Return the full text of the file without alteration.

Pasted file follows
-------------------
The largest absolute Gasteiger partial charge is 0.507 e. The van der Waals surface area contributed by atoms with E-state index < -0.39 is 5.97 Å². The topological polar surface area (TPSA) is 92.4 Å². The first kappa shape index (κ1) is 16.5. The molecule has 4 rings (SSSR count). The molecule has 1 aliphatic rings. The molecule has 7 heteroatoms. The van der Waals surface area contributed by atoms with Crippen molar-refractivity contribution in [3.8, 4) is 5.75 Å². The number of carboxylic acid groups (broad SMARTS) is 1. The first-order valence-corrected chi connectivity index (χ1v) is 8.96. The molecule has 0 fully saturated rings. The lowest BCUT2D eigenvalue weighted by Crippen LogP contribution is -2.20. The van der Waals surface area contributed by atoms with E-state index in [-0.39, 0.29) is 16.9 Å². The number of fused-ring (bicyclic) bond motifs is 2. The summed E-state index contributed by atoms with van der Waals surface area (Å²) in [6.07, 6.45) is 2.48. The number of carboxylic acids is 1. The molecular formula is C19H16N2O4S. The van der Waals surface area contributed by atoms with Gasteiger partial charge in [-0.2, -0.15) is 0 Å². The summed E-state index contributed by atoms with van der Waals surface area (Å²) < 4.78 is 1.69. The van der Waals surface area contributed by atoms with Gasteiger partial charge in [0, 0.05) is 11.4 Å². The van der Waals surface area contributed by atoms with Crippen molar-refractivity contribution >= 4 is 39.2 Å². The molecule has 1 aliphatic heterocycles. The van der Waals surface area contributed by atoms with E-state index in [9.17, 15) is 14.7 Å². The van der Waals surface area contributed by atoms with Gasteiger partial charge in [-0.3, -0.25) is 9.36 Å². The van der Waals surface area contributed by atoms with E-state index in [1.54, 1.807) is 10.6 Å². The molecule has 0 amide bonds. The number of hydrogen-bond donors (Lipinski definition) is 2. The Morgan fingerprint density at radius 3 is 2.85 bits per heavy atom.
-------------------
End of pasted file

The largest absolute Gasteiger partial charge is 0.507 e. The van der Waals surface area contributed by atoms with E-state index < -0.39 is 5.97 Å². The topological polar surface area (TPSA) is 92.4 Å². The first kappa shape index (κ1) is 16.5. The molecule has 4 rings (SSSR count). The molecule has 1 aliphatic rings. The molecule has 7 heteroatoms. The van der Waals surface area contributed by atoms with Crippen molar-refractivity contribution in [3.8, 4) is 5.75 Å². The number of carboxylic acid groups (broad SMARTS) is 1. The first-order valence-corrected chi connectivity index (χ1v) is 8.96. The molecule has 0 fully saturated rings. The lowest BCUT2D eigenvalue weighted by Crippen LogP contribution is -2.20. The van der Waals surface area contributed by atoms with E-state index in [-0.39, 0.29) is 16.9 Å². The number of fused-ring (bicyclic) bond motifs is 2. The summed E-state index contributed by atoms with van der Waals surface area (Å²) in [6.07, 6.45) is 2.48. The number of carboxylic acids is 1. The molecular formula is C19H16N2O4S. The van der Waals surface area contributed by atoms with Gasteiger partial charge in [-0.2, -0.15) is 0 Å². The summed E-state index contributed by atoms with van der Waals surface area (Å²) < 4.78 is 1.69. The van der Waals surface area contributed by atoms with Gasteiger partial charge in [0, 0.05) is 11.4 Å². The van der Waals surface area contributed by atoms with Crippen molar-refractivity contribution >= 4 is 39.2 Å². The molecule has 1 aliphatic heterocycles. The van der Waals surface area contributed by atoms with E-state index in [9.17, 15) is 14.7 Å². The van der Waals surface area contributed by atoms with Gasteiger partial charge in [-0.3, -0.25) is 9.36 Å². The van der Waals surface area contributed by atoms with E-state index in [1.54, 1.807) is 10.6 Å². The molecule has 0 amide bonds. The number of hydrogen-bond donors (Lipinski definition) is 2. The Morgan fingerprint density at radius 3 is 2.85 bits per heavy atom.